The 4,000 nurses starting their 10-day strike at Bay Area Sutter Health hospitals today hope their longest work stoppage yet will hit the facilities hard enough to end the nine-month dispute.
Approximately 5,000 nurses walked out for two days apiece in October and December as part of a labor dispute with the 13 Sutter Health hospitals throughout the Bay Area after the nurses’ contract expired in June. Eight of the hospitals will continue with the 10-day strike today through March 30.
Despite the work stoppages, the group representing the workers, the California Nurses Association, say no progress has been made and no end to the dispute is in sight.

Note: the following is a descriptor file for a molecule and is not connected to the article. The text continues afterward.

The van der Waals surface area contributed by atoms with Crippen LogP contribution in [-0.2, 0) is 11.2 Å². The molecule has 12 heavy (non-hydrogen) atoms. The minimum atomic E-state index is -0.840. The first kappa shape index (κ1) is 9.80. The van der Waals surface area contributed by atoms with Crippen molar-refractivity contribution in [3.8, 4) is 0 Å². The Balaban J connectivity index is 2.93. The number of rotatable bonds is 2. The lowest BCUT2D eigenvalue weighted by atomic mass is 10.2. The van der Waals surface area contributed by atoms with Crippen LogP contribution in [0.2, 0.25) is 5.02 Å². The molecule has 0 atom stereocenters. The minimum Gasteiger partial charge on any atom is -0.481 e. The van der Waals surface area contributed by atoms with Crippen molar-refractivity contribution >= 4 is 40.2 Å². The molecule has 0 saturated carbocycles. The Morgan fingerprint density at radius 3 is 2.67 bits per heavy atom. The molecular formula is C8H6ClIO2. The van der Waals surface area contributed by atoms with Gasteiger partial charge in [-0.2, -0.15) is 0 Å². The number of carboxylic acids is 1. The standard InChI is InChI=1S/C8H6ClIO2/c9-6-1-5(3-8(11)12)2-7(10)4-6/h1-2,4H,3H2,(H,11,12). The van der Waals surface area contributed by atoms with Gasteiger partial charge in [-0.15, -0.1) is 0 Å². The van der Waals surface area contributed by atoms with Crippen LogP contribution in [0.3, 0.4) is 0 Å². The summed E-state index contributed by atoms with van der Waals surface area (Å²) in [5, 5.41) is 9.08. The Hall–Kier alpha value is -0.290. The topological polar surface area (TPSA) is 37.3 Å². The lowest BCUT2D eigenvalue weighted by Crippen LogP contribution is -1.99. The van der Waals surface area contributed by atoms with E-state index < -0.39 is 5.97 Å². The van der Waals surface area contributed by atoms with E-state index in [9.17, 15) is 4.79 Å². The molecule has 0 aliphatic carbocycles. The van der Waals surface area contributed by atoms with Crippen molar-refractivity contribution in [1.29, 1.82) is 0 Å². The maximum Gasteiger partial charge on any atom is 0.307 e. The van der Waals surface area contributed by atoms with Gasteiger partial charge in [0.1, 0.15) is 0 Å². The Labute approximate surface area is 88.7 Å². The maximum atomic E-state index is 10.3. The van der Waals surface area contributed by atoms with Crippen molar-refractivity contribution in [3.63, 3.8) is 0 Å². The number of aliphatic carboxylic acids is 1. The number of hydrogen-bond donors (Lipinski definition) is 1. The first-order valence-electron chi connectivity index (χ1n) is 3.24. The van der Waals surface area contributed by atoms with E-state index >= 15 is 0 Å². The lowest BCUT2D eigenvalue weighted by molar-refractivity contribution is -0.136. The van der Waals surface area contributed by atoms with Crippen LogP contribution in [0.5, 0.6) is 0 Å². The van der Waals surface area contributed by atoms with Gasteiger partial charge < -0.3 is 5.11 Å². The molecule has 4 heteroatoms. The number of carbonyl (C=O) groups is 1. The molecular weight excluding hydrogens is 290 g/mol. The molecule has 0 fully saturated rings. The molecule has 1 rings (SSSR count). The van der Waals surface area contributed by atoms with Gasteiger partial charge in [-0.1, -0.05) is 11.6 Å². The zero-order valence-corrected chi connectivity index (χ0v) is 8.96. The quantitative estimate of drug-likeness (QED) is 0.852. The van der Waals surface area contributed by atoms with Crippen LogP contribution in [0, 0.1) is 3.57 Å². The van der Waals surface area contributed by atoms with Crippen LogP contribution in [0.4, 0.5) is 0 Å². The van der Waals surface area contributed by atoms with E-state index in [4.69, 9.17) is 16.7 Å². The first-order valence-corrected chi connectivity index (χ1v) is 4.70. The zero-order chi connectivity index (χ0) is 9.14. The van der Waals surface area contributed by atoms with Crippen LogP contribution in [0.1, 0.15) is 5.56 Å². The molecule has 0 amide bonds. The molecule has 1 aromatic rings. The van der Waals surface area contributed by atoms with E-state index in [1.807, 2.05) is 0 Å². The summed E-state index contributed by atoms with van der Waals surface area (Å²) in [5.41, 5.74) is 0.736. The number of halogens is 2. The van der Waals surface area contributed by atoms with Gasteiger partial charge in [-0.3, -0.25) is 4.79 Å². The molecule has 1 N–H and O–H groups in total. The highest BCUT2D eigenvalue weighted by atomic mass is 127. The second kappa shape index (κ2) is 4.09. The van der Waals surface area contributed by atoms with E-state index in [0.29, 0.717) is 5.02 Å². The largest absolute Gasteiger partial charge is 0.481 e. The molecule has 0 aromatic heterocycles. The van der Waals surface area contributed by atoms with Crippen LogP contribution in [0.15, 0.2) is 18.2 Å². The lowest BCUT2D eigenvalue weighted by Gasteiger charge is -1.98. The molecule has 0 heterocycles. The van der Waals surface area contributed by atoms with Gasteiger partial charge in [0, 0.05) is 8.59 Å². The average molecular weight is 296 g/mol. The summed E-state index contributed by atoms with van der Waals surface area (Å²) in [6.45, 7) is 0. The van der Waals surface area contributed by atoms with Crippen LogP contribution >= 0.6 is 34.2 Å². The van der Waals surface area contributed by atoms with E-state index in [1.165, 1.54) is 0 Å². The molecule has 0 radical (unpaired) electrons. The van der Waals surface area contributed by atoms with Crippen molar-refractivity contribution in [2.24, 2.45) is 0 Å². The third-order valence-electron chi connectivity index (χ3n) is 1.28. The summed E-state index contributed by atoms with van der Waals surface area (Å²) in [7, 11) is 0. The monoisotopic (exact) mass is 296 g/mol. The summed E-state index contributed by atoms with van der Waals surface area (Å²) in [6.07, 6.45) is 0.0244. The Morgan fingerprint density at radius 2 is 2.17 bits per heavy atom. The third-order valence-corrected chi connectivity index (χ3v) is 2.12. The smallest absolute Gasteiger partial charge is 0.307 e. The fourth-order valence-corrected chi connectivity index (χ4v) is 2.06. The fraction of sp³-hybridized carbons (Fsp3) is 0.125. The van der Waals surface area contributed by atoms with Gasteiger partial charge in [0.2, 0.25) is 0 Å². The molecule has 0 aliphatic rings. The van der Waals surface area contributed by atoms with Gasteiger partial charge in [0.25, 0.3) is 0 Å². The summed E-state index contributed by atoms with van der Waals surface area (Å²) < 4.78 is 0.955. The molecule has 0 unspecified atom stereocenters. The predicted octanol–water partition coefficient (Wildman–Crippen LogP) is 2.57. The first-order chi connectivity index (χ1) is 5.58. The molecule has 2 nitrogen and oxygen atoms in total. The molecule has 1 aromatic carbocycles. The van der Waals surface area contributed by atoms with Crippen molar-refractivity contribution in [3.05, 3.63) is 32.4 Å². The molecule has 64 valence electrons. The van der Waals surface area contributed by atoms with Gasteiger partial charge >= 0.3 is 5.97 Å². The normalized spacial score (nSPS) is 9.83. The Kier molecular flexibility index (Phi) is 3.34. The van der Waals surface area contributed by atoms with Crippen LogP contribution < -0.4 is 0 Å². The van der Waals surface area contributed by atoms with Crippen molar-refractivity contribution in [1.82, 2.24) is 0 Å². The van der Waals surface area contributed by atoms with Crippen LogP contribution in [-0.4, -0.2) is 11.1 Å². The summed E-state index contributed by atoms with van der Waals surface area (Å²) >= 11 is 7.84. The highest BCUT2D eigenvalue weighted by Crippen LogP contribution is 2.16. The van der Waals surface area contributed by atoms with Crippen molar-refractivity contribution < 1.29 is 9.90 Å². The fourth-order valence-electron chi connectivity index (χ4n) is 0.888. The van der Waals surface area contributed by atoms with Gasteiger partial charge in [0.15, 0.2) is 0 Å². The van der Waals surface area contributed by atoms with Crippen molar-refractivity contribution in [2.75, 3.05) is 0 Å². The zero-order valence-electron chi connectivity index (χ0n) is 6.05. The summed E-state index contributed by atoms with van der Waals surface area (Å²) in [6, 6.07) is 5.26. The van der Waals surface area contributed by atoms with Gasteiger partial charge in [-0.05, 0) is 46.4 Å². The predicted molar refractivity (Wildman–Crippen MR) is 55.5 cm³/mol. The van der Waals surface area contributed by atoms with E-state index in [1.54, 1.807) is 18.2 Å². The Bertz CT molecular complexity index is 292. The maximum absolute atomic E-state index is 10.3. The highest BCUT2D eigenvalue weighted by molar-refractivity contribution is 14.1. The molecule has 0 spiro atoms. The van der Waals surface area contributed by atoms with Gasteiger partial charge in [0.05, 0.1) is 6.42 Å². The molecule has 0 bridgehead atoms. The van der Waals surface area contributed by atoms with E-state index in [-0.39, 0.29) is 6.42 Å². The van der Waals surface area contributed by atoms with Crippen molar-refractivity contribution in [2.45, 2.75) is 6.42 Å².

“We really need to make a stand for our patients and it’s taking a lot more than it ever did; they did not respond to the first two [strikes],” said Sharon Tobin, Mills RN and nurses spokeswoman.
Mills’ administrators, meanwhile, have stuck to their strategy of hoping nurses tire of union activities and settle.
The hospital has hired scores of temporary nurses from around the nation whowill receive complimentary travel to the Peninsula and lodging during their time at Mills.
“We are completely ready to take care of our patients through this third strike,” said Mills Chief Nursing Officer Dolores Gomez. “We have a full replacement staff and no services are being canceled.”
Issues for the nurses include improved benefits and hospital services. They are seeking enhanced nurse-to-patient ratios, lift teams for handling large patients and rapid response team support at all Sutter hospitals.
Some nurses scheduled overtime prior to the strike or began working temporary shifts at other hospitals to offset the loss of pay, Tobin said.